An article in one of Nature’s associated magazines called Biofilm and Microbiomes (B&M) caught my eye; “Komodo dragon-inspired synthetic peptide DRGN-1 promotes wound-healing of a mixed-biofilm infected wound”1. What a catchy title?!
The Komodo dragon (Varanus komodoensis) is a massive monitor lizard found on only five islands in Indonesia; Komodo, Rinca, Flores, Gili Motang, and Padar. They grow up to 3 metres long and weigh about 70kg. They have been around for millions of years, a bit like alligators and crocodiles, but are much more dinosaur like than these. They are also capable of short sprints up to 20mph and that’s nearly as fast as Usain Bolt. How do I know all this? I’ve been to Komodo and Rinca to see Komodo dragons and they are amazing.
Komodo dragons have about 80 different bacteria in their mouth and many are particularly good at causing sepsis. In fact this is thought to be the way Komodo dragons kill their pray. They have a small amount of venom which after they bite damages local tissue at the site allowing all of those nasty bacteria into the victim which eventually succumbs over the next few days… apparently they have a particularly unpleasant type of Pasteurella multocida a bit like cats and other carnivores.
So if Komodo dragons have such nasty bacteria in their mouths why do these bacteria not harm the dragon? It turns out that Komodo dragon saliva contains antimicrobial peptides which help to protect the dragon… it would be a pretty poor evolutionary development for an animal to die if it bit its own tongue wouldn’t it?
Enter the dragon; DRGN-1
DRGN-1 (derived from dragon) is the synthetic peptide produced by the authors of the B&M paper based upon a peptide from the saliva of the Komodo dragon, VK25 (VK from the dragon’s latin name Varanus komodoensis). I have no idea how they collected saliva from a Komodo dragon but I bet it was exciting! The modification of a couple of amino acids in VK25 enhanced the antimicrobial properties of DRGN-1 making it a better candidate for study.
How does DRGN-1 work?
DRGN-1 is a cationic antimicrobial peptide which has bactericidal activity through disruption of the bacterial cell membrane causing increased permeability and depolarisation resulting in rapid bacterial cell death. It is thought that DRGN-1 also has an activity inside the cell as well but this is yet to be properly described. So far DRGN-1 has shown activity against both Staphylococcus aureus and Pseudomonas aeruginosa in laboratory studies. It is thought that the antimicrobial activity of peptides like DRGN-1 might display antibacterial, antiviral and antifungal activity all at the same time.
It is hypothesised that it would be difficult for resistance to DRGN-1 to evolve naturally in bacteria due to the multiple mechanisms of action which would all need to be prevented at the same time for a bacterium to survive. Unfortunately it appears that there are already naturally occurring bacteria which are resistant to DRGN-1 including Francisella novicida and Burkholderia thailandensis… goodness knows where you might find these in nature but I’ve never seen them as human pathogens.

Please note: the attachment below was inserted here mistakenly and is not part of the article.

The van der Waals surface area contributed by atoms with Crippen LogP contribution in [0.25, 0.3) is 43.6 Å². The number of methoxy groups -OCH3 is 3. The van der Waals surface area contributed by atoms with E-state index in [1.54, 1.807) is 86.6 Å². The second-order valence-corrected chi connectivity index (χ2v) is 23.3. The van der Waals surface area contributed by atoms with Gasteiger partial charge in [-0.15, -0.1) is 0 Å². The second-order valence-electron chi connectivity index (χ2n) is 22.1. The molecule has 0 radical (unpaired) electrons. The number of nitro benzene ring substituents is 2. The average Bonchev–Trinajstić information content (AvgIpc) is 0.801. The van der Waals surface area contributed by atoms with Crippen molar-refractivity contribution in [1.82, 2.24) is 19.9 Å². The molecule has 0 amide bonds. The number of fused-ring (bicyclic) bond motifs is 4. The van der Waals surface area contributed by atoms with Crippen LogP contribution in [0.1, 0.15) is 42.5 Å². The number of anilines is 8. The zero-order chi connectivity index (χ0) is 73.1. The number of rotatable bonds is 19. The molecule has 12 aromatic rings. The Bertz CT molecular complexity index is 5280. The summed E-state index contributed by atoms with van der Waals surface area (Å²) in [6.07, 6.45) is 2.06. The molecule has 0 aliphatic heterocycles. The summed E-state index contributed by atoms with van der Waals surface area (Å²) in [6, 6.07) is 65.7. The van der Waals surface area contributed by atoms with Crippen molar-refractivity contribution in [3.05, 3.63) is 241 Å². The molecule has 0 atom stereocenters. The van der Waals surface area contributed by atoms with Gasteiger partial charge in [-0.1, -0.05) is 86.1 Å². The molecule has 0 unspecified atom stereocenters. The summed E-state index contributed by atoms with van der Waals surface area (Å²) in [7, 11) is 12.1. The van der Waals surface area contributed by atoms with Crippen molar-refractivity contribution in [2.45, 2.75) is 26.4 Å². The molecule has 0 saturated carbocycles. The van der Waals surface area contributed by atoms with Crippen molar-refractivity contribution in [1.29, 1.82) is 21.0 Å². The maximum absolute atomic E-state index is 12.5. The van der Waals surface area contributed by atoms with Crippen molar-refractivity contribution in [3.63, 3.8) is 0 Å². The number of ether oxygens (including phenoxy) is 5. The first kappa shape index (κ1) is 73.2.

Another potential benefit to the use of DRGN-1 in the treatment of infections is its ability to prevent biofilm formation. Biofilms are essentially “slime cities” of bacteria which are relatively more resistant to antibiotics and therefore more difficult to treat. Biofilms are commonly found on infected prosthetic material and are one of the main reasons why infected prosthetics need to be removed. DRGN-1 has been shown to be able to prevent biofilm formation in the laboratory which might make it useful in treating infections where biofilm formation is a problem e.g. prosthetic joint infection, central venous catheter infection, urinary catheter infection.
DRGN-1 has also been shown to promote wound healing through a mechanism on keratinocytes (skin cells) which makes these cells migrate into wounds leading to enhanced healing. As a result DRGN-1 would be an ideal candidate for treating skin and soft tissue infections.
Does DRGN-1 make wounds heal better?
So far DRGN-1 has only been investigated in animal studies. In a mouse model of an infected wound with mixed S. aureus and P. aeruginosa, all wounds treated with DRGN-1 had healed by day 11 compared to none of the control wounds. Currently the only oral option we would have is to use PO Ciprofloxacin over the same time period. However, Ciprofloxacin is the main risk factor for Clostridium difficile, MRSA and multiple-antibiotic resistant Gram-negative bacteria.
So whilst it is still in the early stages of evaluation it is possible that DRGN-1 or something based upon it will eventually be available to treat skin and soft tissue infections. The initial results are promising but there is still a very long way to go before I might be recommending Komodo dragon spit as a treatment option, but you never know!
It has got me thinking though. What other animals might be a source of naturally occurring antibiotics. Cat saliva is said to have antimicrobial properties (and like Komodo dragons they have Pasteurella multocida in their normal mouth flora), and it’s no secret that I like cats (I have five domestic moggies at home!) so maybe I should start to study cat saliva… lions, tigers, jaguars, cheetahs, servals (but maybe not at home!)… if only I could….
1. Komodo dragon-inspired synthetic peptide DRGN-1 promotes wound-healing of a mixed-biofilm infected wound. Chung E, Dean S, Propst C et al Biofilms and Microbiomes 2017, 3:9 published online 11 April 2017